Many of the city’s heritage markers are out of date and not in line with the municipality’s aim to equally represent Indigenous history, Coun. Julian Morse said at Monday’s governance and priorities committee meeting.
The discussion came as the city presented its draft Reconciliation Framework and Action Plan which outlines what the municipality has done to work in partnership with neighbouring Indigenous groups and lists what types of work still needs to be accomplished.
Morse, former chair of the city’s heritage committee, said he would like to see some municipal plaques upgraded to ensure it isn’t only a settler’s perspective that is told when displaying the city’s story.
Over the past several months, the city unveiled four heritage information kiosks devoted to Yellowknife’s history, starting with one at the 50/50 lot, which was part of the municipality’s reconciliation effort called the Intercultural and Placemaking Plan. The kiosks are intended to provide a fuller history of the region with a greater perspective from the Yellowknives Dene First Nation.
The “next natural step” from those efforts, Morse said, would be to examine the many heritage plaques the city owns and ensure there’s a balanced and fuller history being told regarding non-Indigenous and Indigenous peoples.
“I would note that virtually all of the heritage committee’s existing plaques, outside of those installed during the Intercultural and Placemaking plan exercise, are pretty outdated,” he said.
Morse made specific reference to three markers at the McMeekin Causeway.
“All of the plaques speak exclusively to settler history, except for the last sentence of one of the plaques,” he said.”So about 95 per cent of the history that’s reported, just in those three plaques, is all settler history.”
Many of the city’s heritage plaques are not that old, either, and in many cases they tell the history of the city with a positive portrayal of mining, as opposed to reflecting a more balanced representation that would include the Yellowknives Dene First Nation’s experience and some of the darker results of nearby natural extraction, according to Morse.
Upgrading the plaques would likely be a multi-year process, given that the kiosks took about five years to complete, he estimated.
Coun. Stacie Smith, the current chair of the heritage committee, said she welcomed the idea of updating the plaques and recognizing that Yellowknife’s history began prior to non-Indigenous settlers arriving.
The idea of plaque updates has come up in early discussions of the reconciliation framework and action plan being developed, she said. It ought to be part of the city’s overall efforts toward reconciliation going forward, she encouraged.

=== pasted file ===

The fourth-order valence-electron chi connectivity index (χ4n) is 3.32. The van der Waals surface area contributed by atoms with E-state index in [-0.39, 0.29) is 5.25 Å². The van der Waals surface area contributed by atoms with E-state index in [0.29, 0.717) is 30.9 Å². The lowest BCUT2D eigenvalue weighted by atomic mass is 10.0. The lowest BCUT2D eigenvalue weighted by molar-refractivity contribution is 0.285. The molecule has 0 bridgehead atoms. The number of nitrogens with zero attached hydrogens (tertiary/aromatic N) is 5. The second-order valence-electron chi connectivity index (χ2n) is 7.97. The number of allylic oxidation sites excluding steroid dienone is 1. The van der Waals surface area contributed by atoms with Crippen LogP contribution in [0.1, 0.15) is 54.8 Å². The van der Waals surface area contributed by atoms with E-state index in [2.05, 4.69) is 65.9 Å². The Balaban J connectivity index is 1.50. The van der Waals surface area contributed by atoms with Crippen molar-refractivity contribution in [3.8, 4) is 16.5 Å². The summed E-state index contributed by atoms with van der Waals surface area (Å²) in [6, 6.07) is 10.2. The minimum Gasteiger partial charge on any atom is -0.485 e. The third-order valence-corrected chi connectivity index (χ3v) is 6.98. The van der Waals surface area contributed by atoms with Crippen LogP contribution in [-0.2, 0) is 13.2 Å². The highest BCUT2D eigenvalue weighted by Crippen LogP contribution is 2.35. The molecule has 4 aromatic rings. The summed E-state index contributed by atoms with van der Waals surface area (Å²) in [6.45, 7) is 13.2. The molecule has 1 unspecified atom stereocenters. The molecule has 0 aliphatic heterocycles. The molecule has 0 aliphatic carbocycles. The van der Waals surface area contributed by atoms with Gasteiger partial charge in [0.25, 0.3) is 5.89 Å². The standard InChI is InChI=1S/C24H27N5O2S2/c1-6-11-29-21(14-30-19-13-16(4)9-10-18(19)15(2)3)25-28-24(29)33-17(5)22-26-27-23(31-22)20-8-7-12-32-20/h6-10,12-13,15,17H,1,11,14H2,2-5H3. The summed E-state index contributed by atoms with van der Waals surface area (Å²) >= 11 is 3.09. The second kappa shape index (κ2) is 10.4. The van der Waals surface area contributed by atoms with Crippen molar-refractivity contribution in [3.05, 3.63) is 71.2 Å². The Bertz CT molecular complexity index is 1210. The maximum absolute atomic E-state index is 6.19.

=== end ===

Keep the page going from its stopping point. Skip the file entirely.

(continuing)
“When we did early community discussions, what came up was the fact that the history of Yellowknife, in terms of anything on plaques or information in books, it only seems that it started when settlers came,” she said.
While some of the plaques are in specific contexts, such as on buildings, Indigenous histories go back further.
“So looking at placement of them, when considering prior to non-Indigenous settlers, maybe we look at the causeway and what the area was used for – maybe it is a different kind of history we delve into.”
The 50/50 lot kiosk in downtown Yellowknife, for example, touches on the fact that caribou once ran along what is now Franklin Avenue.
The draft Reconciliation Framework and Action Plan will be up for a council vote at the June 28 regular council meeting, which may enable city staff to reach out to the public for feedback and ideas for updates. There’s currently no date for formal adoption of the plan.
YKDFN had representatives present during Monday’s committee meeting, including Chief Ernest Betsina of N’dilo, Chief Ed Sangris of Dettah, as well as Lena Black, assistant chief executive officer and Jason Snaggs, chief executive officer of YKDFN staff.
Betsina said he was grateful for the city’s work but that YKDFN is creating its own reconciliation plan. He said he remains committed to working closely with the city’s plan and efforts, too.
“We want our own YKDFN (plan) to be for YKDFN, not for the Metis, not for the Inuit,” Betsina said. “It is YKDFN only. So that’s what we want to work on, and so that’s what we want to bring forward.”